On Thursday 2nd March, the husband and wife writing >team who go by the name Karen David came to visit the day centre to read us a snippet from their brand new book 'The Kingdom of Puli' which tells the tale of three generations of the Royal Puli family and the magical, mystical adventures they embark on.
The event was enjoyed by all who had the opportunity to attend. The authors introduced us to all of the characters then transported us into this marvellous world - with the help of their brilliant character models.
We would like to thank Karen & David for taking the time to visit us, and for letting us experience this world they've so cleverly created.
I'm sure this book will become a firm favourite here at Welwyn Hatfield Day Centre.
Hatfield couple’s literary success inspired by departed pet
PUBLISHED: 09:55 24 March 2017 | UPDATED: 11:25 24 March 2017
A children’s fantasy book inspired by a Hatfield couple’s much-lamented dog has been stocked by major retail chains and is selling well.
Amazon had just made a second order for The Kingdom of Puli, and Waterstone’s has told authors Karen and David Levy it is popular with customers.
The Sovereign Place couple wrote the book over several years, drawing inspiration from their Hungarian puli dog, Jimmy , who died about a year ago.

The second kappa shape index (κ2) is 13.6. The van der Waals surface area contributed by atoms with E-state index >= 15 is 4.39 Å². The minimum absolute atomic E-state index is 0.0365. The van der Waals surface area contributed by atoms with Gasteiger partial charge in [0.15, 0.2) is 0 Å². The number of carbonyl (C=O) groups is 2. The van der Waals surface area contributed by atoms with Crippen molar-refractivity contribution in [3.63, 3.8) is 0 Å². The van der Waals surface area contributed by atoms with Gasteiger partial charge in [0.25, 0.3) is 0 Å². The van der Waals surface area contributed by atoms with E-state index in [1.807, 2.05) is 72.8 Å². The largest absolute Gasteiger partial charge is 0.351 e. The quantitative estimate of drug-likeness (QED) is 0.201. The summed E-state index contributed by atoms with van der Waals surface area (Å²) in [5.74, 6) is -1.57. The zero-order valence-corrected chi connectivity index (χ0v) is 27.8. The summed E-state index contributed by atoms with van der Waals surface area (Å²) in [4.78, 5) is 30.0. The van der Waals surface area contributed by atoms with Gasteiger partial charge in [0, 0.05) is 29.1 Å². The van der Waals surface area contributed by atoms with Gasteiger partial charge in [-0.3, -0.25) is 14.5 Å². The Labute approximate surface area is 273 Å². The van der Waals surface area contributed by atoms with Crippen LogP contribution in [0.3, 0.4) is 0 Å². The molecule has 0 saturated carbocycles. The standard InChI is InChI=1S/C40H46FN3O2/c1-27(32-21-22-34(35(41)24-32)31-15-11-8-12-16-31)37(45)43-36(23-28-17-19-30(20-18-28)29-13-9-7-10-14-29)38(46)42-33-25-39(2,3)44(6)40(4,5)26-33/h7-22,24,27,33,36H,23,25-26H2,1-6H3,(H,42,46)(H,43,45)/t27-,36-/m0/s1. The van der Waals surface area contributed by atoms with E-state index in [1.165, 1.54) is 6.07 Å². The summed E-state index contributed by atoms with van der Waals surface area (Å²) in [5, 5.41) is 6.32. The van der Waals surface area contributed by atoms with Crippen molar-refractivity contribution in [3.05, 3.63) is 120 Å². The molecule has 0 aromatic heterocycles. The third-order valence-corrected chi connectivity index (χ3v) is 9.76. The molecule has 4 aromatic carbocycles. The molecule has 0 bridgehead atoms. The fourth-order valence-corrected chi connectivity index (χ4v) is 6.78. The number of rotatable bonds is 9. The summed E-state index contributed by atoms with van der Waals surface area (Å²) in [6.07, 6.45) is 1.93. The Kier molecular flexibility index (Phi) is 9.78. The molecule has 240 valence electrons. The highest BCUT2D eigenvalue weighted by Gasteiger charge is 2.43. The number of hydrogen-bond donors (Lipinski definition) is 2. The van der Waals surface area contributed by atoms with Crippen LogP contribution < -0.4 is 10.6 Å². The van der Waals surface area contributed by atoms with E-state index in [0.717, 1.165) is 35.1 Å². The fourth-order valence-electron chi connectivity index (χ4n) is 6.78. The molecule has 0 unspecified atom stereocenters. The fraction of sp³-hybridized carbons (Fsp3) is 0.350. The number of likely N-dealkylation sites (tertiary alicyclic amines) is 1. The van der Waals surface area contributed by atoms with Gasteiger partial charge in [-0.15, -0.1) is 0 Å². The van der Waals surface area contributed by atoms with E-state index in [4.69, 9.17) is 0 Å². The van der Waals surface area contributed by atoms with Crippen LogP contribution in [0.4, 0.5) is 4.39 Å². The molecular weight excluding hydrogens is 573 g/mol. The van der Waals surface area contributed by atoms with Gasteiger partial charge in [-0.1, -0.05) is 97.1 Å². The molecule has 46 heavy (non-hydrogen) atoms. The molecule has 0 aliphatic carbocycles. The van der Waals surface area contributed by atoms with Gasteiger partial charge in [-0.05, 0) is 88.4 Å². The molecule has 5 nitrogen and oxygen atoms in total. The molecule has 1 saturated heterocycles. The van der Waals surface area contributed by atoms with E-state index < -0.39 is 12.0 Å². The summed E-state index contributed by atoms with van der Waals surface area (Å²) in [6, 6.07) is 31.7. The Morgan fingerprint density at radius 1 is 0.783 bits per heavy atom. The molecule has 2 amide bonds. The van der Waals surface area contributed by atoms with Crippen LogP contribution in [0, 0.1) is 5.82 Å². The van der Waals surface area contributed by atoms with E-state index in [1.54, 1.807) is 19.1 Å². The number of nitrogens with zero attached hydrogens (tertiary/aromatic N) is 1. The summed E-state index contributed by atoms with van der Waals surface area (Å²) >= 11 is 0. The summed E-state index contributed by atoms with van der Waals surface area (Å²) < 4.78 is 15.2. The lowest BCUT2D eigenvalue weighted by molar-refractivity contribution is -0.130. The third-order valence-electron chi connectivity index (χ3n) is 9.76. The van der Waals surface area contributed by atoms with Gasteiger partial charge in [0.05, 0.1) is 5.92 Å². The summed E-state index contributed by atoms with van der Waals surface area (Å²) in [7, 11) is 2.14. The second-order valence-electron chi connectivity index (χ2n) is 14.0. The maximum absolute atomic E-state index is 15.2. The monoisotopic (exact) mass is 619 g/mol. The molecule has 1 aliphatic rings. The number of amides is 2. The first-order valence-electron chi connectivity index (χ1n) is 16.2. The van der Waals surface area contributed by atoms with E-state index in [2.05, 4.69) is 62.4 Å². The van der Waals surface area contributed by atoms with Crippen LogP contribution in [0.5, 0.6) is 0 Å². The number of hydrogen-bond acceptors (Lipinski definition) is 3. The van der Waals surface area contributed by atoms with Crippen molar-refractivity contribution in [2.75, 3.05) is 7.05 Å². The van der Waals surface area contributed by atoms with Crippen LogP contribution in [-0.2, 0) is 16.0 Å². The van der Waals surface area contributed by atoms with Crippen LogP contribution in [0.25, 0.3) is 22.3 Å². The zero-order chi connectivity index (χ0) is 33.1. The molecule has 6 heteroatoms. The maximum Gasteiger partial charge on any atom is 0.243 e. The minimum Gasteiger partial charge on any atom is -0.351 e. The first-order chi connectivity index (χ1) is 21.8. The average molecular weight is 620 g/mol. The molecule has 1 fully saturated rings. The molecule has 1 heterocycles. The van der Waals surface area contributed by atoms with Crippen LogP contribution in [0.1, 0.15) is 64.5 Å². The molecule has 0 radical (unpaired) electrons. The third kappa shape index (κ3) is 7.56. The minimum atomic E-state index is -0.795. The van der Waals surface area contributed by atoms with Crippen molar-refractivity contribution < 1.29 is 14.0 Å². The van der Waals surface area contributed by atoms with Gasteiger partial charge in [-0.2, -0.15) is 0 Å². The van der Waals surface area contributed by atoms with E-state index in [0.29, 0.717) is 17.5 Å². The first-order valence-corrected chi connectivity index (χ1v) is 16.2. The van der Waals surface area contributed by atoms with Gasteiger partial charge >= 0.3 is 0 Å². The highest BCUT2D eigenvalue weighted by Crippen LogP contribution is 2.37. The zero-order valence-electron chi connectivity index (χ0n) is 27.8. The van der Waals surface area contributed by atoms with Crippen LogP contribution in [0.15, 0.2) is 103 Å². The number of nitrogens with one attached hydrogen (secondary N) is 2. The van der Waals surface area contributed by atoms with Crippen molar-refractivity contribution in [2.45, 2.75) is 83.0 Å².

Karen, 53, told the Welwyn Hatfield Times: “David puts in all the swashbuckling and fighting, but I put in the humour. David did a lot of research, but I did all the drawings.”
Whenever they took Jimmy, a rescue dog from the RSPCA at Ridge, to local parks, they found children were fascinated by his woolly coat.
Karen said: “They would say he looked like a cloud, or like a sheep on a lead.”
In the fantasy world they have created, supernatural puli dogs live in the clouds, but in their book, a spell condemns one to live on earth as a normal dog.
The book spans several generations and historical periods, incorporating Florence Nightingale, Robin Hood and late Georgian times.
First published by Austin Macauley in January, it is currently stocked by WH Smith, Foyles, Waterstones and Amazon.
The Levys have given readings, helped by Karen’s hand-made puppets, at several Welwyn Hatfield primary schools and day centres for people with learning disabilities, always with an enthusiastic response.
David, 58, has retired from his career as an electrician to concentrate on the books.
Karen, who suffers from the autoimmune disease lupus, said: “Children love it. I did about half the drawings in hospital. It has been good therapy, and it has brought us closer together.”
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